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The Toll: 9,000 Sick or Dead
Part 4: An alarming survey

By BILL BURKE, The Virginian-Pilot
© May 9, 2001

In 1984, Selikoff conducted the only known medical survey of local shipyard workers, at Norfolk Naval Shipyard in Portsmouth. Of 142 employees who submitted to X-rays, 113, or 79 percent, exhibited signs of lung abnormalities consistent with asbestos exposure. X-rays given to 90 wives of shipyard workers revealed that eight, or 9 percent, showed similar abnormalities.

Those workers had volunteered for the survey and thus did not represent a random sampling of shipyard workers.

Still, many employees who did not work directly with asbestos products were exposed to the dust, including tradesmen who toiled in areas where asbestos insulation was installed or removed, foremen, security guards, even architects and secretaries.

Selikoff concluded his study by noting that the results ``indicate that a large proportion of the men working at the Norfolk Naval Shipyard have suffered important asbestos exposure. We also know that a proportion of those so exposed stand a significant risk of death of a variety of asbestos-associated diseases.''

In the report, Selikoff recommended that the shipyard eliminate all exposure to asbestos, even the most minimal; that the government conduct its own, more extensive survey of asbestos workers; and that the Navy establish a comprehensive medical surveillance program for shipyard workers.

Selikoff had hoped the Navy would compare the results of his survey with those of similar screenings at other shipyards. Four years passed, and the Navy did not respond to his entreaties. Finally, he published the results in 1988.

Neither the naval shipyard nor Newport News Shipbuilding, the nation's largest private shipyard, has conducted an asbestos-disease study involving current or former workers, nor do they plan to, officials for the shipyards told The Virginian-Pilot.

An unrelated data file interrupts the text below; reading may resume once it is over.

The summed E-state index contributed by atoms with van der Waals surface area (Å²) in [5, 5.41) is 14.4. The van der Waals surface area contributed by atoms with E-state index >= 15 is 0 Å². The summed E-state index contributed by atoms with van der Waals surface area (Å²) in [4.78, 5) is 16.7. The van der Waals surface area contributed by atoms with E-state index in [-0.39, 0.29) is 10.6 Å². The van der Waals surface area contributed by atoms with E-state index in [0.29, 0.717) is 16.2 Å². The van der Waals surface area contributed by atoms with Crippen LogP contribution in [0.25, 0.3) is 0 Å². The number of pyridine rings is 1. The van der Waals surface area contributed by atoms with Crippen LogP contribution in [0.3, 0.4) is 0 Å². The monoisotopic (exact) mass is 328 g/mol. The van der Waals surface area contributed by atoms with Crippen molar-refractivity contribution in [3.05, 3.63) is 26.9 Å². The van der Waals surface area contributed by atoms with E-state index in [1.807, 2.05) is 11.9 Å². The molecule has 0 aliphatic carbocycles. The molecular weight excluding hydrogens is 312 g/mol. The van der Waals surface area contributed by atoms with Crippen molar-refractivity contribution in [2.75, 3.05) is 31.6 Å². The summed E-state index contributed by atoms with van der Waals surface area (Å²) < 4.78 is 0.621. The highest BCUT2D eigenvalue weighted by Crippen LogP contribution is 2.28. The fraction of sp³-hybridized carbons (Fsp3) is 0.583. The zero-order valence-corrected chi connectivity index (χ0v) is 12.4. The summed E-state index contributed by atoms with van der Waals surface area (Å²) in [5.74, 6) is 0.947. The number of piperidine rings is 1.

``The hazards of working with asbestos and the controls needed to address those hazards have already been extensively studied and documented for both maritime and general industry,'' said a naval shipyard spokesman.

Industrial hygiene experts believe it is a mistake for the yards not to assess the scope of the asbestos-disease problem among workers.
The shipyards ``should have conducted surveys,'' said Dr. Arthur Frank, an environmental health professor at the University of Texas Health Center at Tyler, a former Selikoff protege. ``It's good public health policy.''

Paul Burnsky, who was then head of the AFL-CIO's Metal Trades Department in Washington, helped Selikoff conduct the 1984 survey of shipyard workers. The Navy's failure to respond to the study angered him.

``I don't know what their hang-up is, but they are not cooperating,'' Burnsky said in 1988. ``It is really something that the Navy is not paying any attention to.''

Now retired and living in Maryland, Burnsky said during a January interview that the asbestos problem ``was something the Navy simply didn't want to recognize. They avoided it.''


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